Battle of the Bulge

Thin provisioning puts storage-hungry users on a diet.

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Though a certain degree of vigilance is required when using thin-provisioning software, skittishness that users will be left without enough storage is likely unwarranted. "Fears surrounding the deployment of storage that supports thin provisioning have proved mostly unfounded," Zaffos says.

Most experts agree that storage hogging is a much bigger problem than is the monitoring of storage levels or even the unlikely event of temporarily running short on space. "We don't want to promise a lot of storage to our users out there, because they will find a use for it. There may have been a little bit of concern among these users initially that storage would run out, but we just tell them that we have enough storage to last six to seven months and that for x amount of dollars we can purchase more," says Haas.

Indeed, thin provisioning can help users become more realistic about their storage needs, because they are no longer faced with getting all of their capacity upfront or not at all. "Thin provisioning improves the relationship between operations and its customers, because the technology allows users to continue requesting more storage," notes Zaffos. "It's always easier to say yes than to explain to users why they do not need what they want."

Better Things to Do

Most experts agree that users shouldn't be left to dream up ways to use all of the storage space at their disposal, nor should they have to fret over the prospect of running out of capacity. "A scientist should never have to worry about how much storage space they have available," says Peter Herrin, a systems analyst at Infinity Pharmaceuticals Inc., a cancer drug discovery and development company in Cambridge, Mass.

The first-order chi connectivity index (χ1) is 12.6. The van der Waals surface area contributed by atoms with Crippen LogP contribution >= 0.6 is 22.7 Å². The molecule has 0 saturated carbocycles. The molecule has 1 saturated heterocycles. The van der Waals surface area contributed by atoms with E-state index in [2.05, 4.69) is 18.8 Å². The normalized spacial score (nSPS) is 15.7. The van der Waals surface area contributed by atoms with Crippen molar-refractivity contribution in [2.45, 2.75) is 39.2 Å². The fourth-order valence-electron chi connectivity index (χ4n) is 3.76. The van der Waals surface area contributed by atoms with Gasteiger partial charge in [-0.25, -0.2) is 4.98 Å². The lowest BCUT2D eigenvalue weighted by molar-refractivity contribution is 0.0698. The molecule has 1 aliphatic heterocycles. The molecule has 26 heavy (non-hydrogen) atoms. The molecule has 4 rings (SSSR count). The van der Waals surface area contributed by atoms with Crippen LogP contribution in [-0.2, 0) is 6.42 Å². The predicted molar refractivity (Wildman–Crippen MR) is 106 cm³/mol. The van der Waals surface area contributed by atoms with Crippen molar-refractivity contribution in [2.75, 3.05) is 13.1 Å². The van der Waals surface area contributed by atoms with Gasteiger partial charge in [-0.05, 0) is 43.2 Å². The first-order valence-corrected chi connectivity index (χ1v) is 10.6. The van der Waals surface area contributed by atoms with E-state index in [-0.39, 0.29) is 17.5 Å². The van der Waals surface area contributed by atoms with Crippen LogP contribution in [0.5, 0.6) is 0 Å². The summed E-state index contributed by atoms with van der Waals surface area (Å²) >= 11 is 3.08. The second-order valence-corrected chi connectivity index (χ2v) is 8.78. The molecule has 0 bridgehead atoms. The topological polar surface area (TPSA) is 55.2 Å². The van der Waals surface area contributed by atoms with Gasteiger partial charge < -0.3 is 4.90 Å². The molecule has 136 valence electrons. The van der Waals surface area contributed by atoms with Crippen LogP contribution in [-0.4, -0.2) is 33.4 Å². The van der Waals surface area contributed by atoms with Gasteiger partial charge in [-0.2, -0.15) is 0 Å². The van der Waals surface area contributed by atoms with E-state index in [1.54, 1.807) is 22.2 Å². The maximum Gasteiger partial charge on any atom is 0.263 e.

Infinity installed 3PAR's InServ S800 storage server in January 2003. Like, Infinity made use of the vendor's Thin Provisioning and Virtual Copy options, which took the burden off Infinity officials who were constantly trying to ensure that drug researchers would have enough storage.

"The real trick as far as storage projection goes is priming the pipeline as a particular drug moves from the research to the clinical trial stage," says John Keilty, Infinity's director of informatics. "Our challenges surround both the volume of data we have and its complexity. For instance, when researching a particular drug, a scientist can be working with hundreds of thousands of molecules that make up a protein associated with a certain type of cancer. This means millions of data points. Storage issues are further complicated by the fact that we must accommodate many, many images of these molecules, so we are talking terabytes of data."

Though not always as dramatic as the storage needs of researchers pursuing new cancer treatments, users in many vertical industries truly require vast volumes of capacity to help accomplish their company's mission. Yet how fast must this space be made available? This is a key question to fend off storage hogging, experts agree.

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